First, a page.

Here are some of my suggestions for teaching a right brained child to read. These are my tried and true ideas from over 40 years of reading tutoring, a degree in elementary education, and a lifetime of being a right brained person.  I was the tutor who was called in when the teachers had done all they could do, usually in the last few weeks of school, and I was expected to bring the child up to level before the school year ended. I was always able to help the child to not only be successful in their school work and catch up, but feel good about their abilities and consequently, themselves.  See my post  This post explains that it is far more effective if you allow the child to have a picture of what is happening in the reading; allow them to read in context where the words are part of a whole, part of a thought,  or something they can see in their mind. Teaching isolated sight words is like expecting someone to memorize isolated puzzle pieces. It can be done, but it is very difficult and takes a lot of time. It can also be incredibly frustrating. Yes, the child may not know many words, but read stories they like with them, prompt them, and they will learn to read.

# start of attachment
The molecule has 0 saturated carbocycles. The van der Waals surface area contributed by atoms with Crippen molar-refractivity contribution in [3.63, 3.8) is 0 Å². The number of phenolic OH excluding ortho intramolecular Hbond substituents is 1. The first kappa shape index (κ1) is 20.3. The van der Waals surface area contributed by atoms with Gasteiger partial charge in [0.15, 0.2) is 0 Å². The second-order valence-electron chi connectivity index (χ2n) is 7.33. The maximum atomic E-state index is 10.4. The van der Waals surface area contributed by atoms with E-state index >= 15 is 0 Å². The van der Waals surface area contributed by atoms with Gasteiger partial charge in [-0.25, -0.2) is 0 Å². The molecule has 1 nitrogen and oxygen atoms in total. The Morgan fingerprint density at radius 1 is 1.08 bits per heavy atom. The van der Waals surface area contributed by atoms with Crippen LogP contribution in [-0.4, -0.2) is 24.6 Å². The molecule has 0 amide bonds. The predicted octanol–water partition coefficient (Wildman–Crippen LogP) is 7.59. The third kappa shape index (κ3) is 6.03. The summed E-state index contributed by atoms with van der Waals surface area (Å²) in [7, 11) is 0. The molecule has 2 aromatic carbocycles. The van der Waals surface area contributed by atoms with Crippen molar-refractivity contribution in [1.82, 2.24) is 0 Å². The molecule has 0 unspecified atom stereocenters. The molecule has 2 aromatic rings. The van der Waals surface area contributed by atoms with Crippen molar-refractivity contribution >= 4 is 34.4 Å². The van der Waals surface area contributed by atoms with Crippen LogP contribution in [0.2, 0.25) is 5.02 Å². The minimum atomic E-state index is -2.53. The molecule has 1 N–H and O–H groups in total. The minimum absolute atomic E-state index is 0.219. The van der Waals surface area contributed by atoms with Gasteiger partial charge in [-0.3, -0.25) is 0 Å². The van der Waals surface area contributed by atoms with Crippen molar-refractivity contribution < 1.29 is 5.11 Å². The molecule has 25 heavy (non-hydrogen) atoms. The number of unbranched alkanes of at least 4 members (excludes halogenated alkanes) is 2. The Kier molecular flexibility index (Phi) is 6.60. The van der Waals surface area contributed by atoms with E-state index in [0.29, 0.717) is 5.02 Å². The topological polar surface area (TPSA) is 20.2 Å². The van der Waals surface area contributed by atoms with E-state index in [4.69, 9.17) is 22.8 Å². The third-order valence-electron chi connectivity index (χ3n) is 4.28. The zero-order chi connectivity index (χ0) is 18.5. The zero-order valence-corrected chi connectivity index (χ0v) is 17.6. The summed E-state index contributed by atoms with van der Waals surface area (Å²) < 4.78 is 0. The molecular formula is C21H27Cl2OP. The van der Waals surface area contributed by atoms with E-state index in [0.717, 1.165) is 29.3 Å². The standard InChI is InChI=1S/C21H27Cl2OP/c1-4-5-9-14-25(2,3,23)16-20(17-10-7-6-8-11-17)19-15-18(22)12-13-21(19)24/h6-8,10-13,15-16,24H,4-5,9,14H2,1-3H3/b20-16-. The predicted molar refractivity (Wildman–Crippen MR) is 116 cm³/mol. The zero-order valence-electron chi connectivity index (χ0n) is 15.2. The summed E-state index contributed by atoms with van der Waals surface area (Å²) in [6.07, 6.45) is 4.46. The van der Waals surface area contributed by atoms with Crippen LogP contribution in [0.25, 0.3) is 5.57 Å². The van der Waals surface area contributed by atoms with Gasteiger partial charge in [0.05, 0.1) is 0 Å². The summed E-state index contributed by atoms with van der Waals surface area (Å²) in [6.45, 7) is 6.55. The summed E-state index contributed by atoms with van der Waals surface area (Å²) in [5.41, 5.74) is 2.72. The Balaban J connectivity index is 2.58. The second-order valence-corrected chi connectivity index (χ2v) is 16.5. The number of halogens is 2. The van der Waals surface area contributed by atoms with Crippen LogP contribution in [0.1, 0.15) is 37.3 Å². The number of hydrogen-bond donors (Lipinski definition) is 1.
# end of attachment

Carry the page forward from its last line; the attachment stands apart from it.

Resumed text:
Remember, reading is not just being able to identify an isolated word, but understanding the ideas formed by the words. Allow the child to read and accept that if the child understands what the story is about, they can read. Once I was told that my daughter could not read. I asked why they thought she couldn't read. The resource teacher replied that my daughter could not pass the phonic tests, therefore she could not read. I asked how was her comprehension tests. She replied that they were on her 5th grade level. My reply was that if she understood what was on the page, then she could certainly read. Be careful to go by your good sense (I knew my daughter was enjoying reading the Tolkien series at that time) and not by tests which are designed by left brained teachers and administrators to measure the skills that they value -- their own linguistic memorizing and numerical abilities. One girl I tutored went from below a third grade reading level to a sixth grade reading level in one year, by my reading with her. Context is extremely important in reading, and absolutely essential for right brained learners.